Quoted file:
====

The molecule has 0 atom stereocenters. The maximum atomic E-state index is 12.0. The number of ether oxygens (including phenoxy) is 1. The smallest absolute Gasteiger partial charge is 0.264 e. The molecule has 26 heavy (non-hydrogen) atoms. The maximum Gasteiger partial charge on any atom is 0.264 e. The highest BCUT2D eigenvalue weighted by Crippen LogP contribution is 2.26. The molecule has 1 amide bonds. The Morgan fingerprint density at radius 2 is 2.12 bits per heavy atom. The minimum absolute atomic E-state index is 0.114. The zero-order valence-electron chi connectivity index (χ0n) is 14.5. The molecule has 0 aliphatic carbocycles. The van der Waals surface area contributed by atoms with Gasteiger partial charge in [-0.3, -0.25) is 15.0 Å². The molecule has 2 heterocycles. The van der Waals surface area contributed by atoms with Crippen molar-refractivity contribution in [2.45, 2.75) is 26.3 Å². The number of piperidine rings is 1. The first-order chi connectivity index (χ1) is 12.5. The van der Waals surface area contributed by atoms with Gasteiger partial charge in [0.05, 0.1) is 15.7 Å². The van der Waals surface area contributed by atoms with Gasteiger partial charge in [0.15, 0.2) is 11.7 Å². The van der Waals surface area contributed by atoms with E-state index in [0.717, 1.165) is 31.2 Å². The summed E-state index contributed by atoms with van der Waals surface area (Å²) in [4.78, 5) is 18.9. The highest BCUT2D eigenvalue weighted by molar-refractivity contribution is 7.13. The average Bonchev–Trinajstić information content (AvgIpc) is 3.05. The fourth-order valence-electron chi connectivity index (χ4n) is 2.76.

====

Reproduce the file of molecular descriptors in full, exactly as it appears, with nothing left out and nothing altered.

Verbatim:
The molecule has 0 atom stereocenters. The maximum atomic E-state index is 12.0. The number of ether oxygens (including phenoxy) is 1. The smallest absolute Gasteiger partial charge is 0.264 e. The molecule has 26 heavy (non-hydrogen) atoms. The maximum Gasteiger partial charge on any atom is 0.264 e. The highest BCUT2D eigenvalue weighted by Crippen LogP contribution is 2.26. The molecule has 1 amide bonds. The Morgan fingerprint density at radius 2 is 2.12 bits per heavy atom. The minimum absolute atomic E-state index is 0.114. The zero-order valence-electron chi connectivity index (χ0n) is 14.5. The molecule has 0 aliphatic carbocycles. The van der Waals surface area contributed by atoms with Gasteiger partial charge in [-0.3, -0.25) is 15.0 Å². The molecule has 2 heterocycles. The van der Waals surface area contributed by atoms with Crippen molar-refractivity contribution in [2.45, 2.75) is 26.3 Å². The number of piperidine rings is 1. The first-order chi connectivity index (χ1) is 12.5. The van der Waals surface area contributed by atoms with Gasteiger partial charge in [0.05, 0.1) is 15.7 Å². The van der Waals surface area contributed by atoms with Gasteiger partial charge in [0.15, 0.2) is 11.7 Å². The van der Waals surface area contributed by atoms with E-state index in [0.717, 1.165) is 31.2 Å². The summed E-state index contributed by atoms with van der Waals surface area (Å²) in [4.78, 5) is 18.9. The highest BCUT2D eigenvalue weighted by molar-refractivity contribution is 7.13. The average Bonchev–Trinajstić information content (AvgIpc) is 3.05. The fourth-order valence-electron chi connectivity index (χ4n) is 2.76.